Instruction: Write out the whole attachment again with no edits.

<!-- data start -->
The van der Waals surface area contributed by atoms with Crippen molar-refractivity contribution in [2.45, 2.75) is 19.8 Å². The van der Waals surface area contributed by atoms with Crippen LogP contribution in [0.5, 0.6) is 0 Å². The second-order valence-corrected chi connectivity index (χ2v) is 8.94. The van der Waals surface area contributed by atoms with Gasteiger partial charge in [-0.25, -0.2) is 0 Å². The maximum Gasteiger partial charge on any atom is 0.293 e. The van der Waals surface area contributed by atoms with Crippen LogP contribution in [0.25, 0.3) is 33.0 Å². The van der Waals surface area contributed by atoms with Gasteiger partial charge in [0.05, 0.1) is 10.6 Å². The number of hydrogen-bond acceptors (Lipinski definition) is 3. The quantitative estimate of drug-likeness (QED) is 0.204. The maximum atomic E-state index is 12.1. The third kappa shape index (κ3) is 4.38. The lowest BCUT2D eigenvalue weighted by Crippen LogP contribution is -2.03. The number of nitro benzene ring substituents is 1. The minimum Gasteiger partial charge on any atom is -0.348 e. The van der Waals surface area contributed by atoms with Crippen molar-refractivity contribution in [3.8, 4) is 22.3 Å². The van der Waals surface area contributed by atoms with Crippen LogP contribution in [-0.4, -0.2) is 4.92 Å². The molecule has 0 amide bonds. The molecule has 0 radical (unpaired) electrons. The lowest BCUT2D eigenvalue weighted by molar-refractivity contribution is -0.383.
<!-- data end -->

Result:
The van der Waals surface area contributed by atoms with Crippen molar-refractivity contribution in [2.45, 2.75) is 19.8 Å². The van der Waals surface area contributed by atoms with Crippen LogP contribution in [0.5, 0.6) is 0 Å². The second-order valence-corrected chi connectivity index (χ2v) is 8.94. The van der Waals surface area contributed by atoms with Gasteiger partial charge in [-0.25, -0.2) is 0 Å². The maximum Gasteiger partial charge on any atom is 0.293 e. The van der Waals surface area contributed by atoms with Crippen LogP contribution in [0.25, 0.3) is 33.0 Å². The van der Waals surface area contributed by atoms with Gasteiger partial charge in [0.05, 0.1) is 10.6 Å². The number of hydrogen-bond acceptors (Lipinski definition) is 3. The quantitative estimate of drug-likeness (QED) is 0.204. The maximum atomic E-state index is 12.1. The third kappa shape index (κ3) is 4.38. The lowest BCUT2D eigenvalue weighted by Crippen LogP contribution is -2.03. The number of nitro benzene ring substituents is 1. The minimum Gasteiger partial charge on any atom is -0.348 e. The van der Waals surface area contributed by atoms with Crippen molar-refractivity contribution in [3.8, 4) is 22.3 Å². The van der Waals surface area contributed by atoms with Crippen LogP contribution in [-0.4, -0.2) is 4.92 Å². The molecule has 0 amide bonds. The molecule has 0 radical (unpaired) electrons. The lowest BCUT2D eigenvalue weighted by molar-refractivity contribution is -0.383.